IACUC Protocol Application and Review Process

  1. Establish the need for an application for an IACUC protocol. Obtain any necessary federal or state permits and review policies and guidelines that are associated with your project or the types of animals you are studying (see IACUC Guidelines and Policy StatementsOpens in new window ). PIs who are proposing work involving potential biohazards or zoonotic diseases, controlled substances, radiation or radioactive isotopes should consult with the appropriate safety officer before completing their application. PIs working with animals on campus should consult with the Director of Animal Care regarding available facilities and proposed procedures before completing their applications. The IACUC cannot approve a protocol unless appropriate animal care facilities are available for the number and species of animals. Animals cannot be obtained until the associated protocol has been approved by the IACUC.
  2. Download and complete a Request for Approval of Animal Care and UseOpens in new window application for an IACUC protocol. The PI of an IACUC protocol must be a CSUF faculty member . If staff or students are involved in a project, they must be listed on the line of the application for “Other Investigator(s)/Student(s).” Be sure that all sections are completed and, if literature searches are done, the PI must list the database(s) searched, key words used, the date the search was done and dates covered by the search.
  3. PIs are strongly encouraged to submit a draft of the completed protocol application via email to the IACUC chair for pre-review. If this is sent directly to the coordinator, it should be forwarded to the chair. The chair may suggest changes and return the application to the PI before it is reviewed by the IACUC.
  4. After responding to any pre-review comments, the lead PI submits one copy (Word or PDF) of the protocol application to the coordinator as an email attachment. The application must be signed and dated by all listed PIs (signatures of students and staff are not required), indicating they have read and agree to the contents in the application, and they have reviewed the CSUF IACUC Handbook. The application (and eventual protocol) will be given a number indicating whether it is for instruction (I) or research (R) and the year that it is approved. This protocol number should be used in subsequent correspondence.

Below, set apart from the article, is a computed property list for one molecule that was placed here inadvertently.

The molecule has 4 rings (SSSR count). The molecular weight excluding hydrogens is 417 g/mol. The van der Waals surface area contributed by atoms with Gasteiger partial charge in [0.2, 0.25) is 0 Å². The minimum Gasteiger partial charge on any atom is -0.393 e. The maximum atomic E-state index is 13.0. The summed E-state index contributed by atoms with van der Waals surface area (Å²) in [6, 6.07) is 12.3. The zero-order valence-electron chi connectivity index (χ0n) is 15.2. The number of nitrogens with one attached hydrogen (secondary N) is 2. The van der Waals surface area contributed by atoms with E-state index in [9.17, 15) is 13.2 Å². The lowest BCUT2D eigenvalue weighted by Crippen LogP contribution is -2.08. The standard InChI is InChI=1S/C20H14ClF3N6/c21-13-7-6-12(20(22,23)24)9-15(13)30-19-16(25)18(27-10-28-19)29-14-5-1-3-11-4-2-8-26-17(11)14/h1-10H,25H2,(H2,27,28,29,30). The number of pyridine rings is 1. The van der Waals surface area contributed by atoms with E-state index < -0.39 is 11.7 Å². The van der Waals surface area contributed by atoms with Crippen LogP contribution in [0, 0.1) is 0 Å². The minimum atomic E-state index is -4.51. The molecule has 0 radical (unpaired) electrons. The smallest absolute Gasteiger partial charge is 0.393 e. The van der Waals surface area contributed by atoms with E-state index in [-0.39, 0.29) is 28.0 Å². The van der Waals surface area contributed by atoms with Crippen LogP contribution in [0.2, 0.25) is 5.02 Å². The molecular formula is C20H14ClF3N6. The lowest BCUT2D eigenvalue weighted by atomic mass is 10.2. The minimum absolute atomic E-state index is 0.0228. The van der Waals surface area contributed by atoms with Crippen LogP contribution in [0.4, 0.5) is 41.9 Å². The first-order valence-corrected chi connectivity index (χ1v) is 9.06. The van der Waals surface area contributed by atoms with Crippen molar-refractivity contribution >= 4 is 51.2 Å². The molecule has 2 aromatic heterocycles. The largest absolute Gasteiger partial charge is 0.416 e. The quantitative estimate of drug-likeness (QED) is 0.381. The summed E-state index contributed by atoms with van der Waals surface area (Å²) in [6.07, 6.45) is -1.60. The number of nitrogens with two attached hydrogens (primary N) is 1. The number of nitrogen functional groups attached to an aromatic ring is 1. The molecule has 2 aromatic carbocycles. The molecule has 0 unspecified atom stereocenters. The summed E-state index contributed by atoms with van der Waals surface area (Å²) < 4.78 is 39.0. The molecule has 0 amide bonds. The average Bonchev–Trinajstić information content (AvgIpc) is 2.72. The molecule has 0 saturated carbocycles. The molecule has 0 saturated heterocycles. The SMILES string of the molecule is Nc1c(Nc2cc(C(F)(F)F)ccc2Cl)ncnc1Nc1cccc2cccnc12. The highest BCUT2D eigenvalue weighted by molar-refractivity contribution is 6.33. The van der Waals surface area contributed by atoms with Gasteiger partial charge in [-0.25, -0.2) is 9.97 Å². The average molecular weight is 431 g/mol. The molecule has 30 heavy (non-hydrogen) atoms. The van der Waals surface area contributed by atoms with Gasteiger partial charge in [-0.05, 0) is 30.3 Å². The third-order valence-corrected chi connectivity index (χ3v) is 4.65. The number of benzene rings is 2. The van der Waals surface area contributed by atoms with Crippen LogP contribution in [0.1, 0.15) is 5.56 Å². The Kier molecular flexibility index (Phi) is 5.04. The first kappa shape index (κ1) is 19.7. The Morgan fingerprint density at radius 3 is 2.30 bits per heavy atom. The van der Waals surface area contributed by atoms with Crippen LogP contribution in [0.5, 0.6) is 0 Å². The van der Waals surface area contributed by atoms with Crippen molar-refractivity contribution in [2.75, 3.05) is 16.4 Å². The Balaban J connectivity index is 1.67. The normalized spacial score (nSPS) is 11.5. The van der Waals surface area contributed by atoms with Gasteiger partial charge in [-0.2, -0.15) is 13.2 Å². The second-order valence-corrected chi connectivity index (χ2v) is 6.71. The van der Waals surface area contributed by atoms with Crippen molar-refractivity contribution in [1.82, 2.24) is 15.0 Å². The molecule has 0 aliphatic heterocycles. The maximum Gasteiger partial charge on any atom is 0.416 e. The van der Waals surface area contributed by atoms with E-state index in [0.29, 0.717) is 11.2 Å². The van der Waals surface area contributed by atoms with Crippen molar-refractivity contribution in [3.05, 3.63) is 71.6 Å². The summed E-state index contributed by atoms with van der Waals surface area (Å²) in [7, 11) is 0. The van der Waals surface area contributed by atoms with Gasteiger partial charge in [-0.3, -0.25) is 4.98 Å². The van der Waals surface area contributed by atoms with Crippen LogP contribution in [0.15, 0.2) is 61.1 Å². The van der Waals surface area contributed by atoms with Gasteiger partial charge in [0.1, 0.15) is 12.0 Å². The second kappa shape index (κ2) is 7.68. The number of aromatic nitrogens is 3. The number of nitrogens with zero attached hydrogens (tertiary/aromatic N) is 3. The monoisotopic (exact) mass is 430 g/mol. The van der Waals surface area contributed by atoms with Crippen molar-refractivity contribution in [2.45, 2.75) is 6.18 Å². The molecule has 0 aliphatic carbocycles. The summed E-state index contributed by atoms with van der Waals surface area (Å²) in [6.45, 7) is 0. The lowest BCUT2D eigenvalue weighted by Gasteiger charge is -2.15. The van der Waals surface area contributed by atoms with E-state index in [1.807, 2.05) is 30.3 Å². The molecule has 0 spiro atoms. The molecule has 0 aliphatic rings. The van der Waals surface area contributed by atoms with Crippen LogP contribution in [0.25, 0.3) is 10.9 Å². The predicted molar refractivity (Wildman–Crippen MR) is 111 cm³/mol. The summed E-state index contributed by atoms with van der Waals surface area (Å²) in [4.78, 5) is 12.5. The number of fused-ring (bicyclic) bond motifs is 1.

5. The coordinator distributes the application to the IACUC for review. IACUC review and approval normally takes about 6 weeks. If, for some reason, approval is needed sooner, the PI should inform the IACUC chair at the time of submission.
  6. Based on the review, the chair will inform the PI if the protocol is approved or what changes must be made for the application to be approved. The PI must address the reviewers’ and chair’s comments, either in a memo or a revised protocol application that addresses the comments. The PI’s response will then be sent out to the reviewers, who must approve of the changes before the protocol can be approved.
  7. Once the committee has approved the application, the chair will send a signed approval letter and a copy of the final protocol to the PI. A copy will be kept on file in the coordinator’s office. IACUC approval letters may be required by federal granting agencies prior to funding a project.
  8. Protocols are approved for up to three years, but they must be reviewed annually using the shorter Continuation/Completion formOpens in new window . After three years, protocols must be renewed using the standard protocol application form. When all work on a project is completed, the protocol must be closed by completing the relevant sections of the Continuation/Completion form.
  9. If any changes (“amendments”) to the protocol must be made during the year, i.e., between continuations, the proposed changes must be submitted by the PI in writing to the IACUC chair, and must be reviewed and approved by the IACUC prior to implementation. The PI must describe the changes in as much detail as in a protocol application. Minor changes, i.e., that are not considered significant as defined by NIH-OLAW and USDA, may be approved by the IACUC Chair.